Author(s): Nunziante M, Gilch S, Schtzl HM
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Abstract Aberrant metabolism and conformational alterations of the cellular prion protein (PrP(c)) are the underlying causes of transmissible spongiform encephalopathies in humans and animals. In cells, PrP(c) is modified post-translationally and transported along the secretory pathway to the plasma membrane, where it is attached to the cell surface by a glycosylphosphatidylinositol anchor. In surface biotinylation assays we observed that deletions within the unstructured N terminus of murine PrP(c) led to a significant reduction of internalization of PrP after transfection of murine neuroblastoma cells. Truncation of the entire N terminus most significantly inhibited internalization of PrP(c). The same deletions caused a significant prolongation of cellular half-life of PrP(c) and a delay in the transport through the secretory pathway to the cell surface. There was no difference in the glycosylation kinetics, indicating that all PrP constructs equally passed endoplasmic reticulum-based cellular quality control. Addition of the N terminus of the Xenopus laevis PrP, which does not encode a copper-binding repeat element, to N-terminally truncated mouse PrP restored the wild type phenotype. These results provide deeper insight into the life cycle of the PrP(c), raising the novel possibility of a targeting function of its N-proximal part by interacting with the secretory and the endocytic machinery. They also indicate the conservation of this targeting property in evolution.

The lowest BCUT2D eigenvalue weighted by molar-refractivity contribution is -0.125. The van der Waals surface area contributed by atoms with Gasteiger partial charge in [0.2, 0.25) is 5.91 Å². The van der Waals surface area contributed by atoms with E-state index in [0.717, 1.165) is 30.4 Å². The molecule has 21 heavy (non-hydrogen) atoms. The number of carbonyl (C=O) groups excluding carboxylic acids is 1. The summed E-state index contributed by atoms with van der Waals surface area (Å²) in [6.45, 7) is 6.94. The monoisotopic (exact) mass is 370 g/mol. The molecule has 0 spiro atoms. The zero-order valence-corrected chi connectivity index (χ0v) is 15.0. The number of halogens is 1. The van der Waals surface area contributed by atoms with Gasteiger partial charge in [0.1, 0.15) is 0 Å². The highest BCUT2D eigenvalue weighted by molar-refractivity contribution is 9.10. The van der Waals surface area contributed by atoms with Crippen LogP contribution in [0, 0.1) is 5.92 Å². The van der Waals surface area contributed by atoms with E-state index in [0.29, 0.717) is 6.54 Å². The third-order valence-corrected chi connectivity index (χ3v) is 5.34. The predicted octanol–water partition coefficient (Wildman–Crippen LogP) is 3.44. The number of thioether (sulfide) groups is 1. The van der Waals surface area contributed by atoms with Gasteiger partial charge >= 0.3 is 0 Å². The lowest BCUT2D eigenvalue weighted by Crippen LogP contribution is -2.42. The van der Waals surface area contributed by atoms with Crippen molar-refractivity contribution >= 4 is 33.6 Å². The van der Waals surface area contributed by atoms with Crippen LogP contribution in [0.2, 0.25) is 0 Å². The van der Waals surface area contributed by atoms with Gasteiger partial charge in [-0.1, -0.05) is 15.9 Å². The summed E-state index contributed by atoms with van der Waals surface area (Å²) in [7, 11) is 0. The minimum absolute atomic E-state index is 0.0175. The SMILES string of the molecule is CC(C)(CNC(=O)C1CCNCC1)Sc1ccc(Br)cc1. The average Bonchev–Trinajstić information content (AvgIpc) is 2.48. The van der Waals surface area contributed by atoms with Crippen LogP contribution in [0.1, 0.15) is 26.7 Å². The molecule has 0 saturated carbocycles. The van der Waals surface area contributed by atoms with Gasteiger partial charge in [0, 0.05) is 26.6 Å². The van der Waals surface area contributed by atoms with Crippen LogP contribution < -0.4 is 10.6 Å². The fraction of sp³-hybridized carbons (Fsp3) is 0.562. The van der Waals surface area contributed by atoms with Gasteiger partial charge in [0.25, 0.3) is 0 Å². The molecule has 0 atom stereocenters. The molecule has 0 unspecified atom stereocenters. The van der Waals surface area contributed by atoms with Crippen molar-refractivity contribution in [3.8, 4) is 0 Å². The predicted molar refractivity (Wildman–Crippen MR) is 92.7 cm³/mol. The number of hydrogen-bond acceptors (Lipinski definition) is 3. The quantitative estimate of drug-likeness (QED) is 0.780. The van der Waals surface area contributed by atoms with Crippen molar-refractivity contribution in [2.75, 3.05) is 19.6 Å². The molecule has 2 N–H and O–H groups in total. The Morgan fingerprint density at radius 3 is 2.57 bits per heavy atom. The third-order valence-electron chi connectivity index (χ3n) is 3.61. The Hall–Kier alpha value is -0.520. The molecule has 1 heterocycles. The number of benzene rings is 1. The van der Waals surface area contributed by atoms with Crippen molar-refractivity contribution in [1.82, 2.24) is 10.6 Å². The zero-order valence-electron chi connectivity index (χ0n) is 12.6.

This article was published in J Biol Chem
and referenced in Journal of Addiction Research & Therapy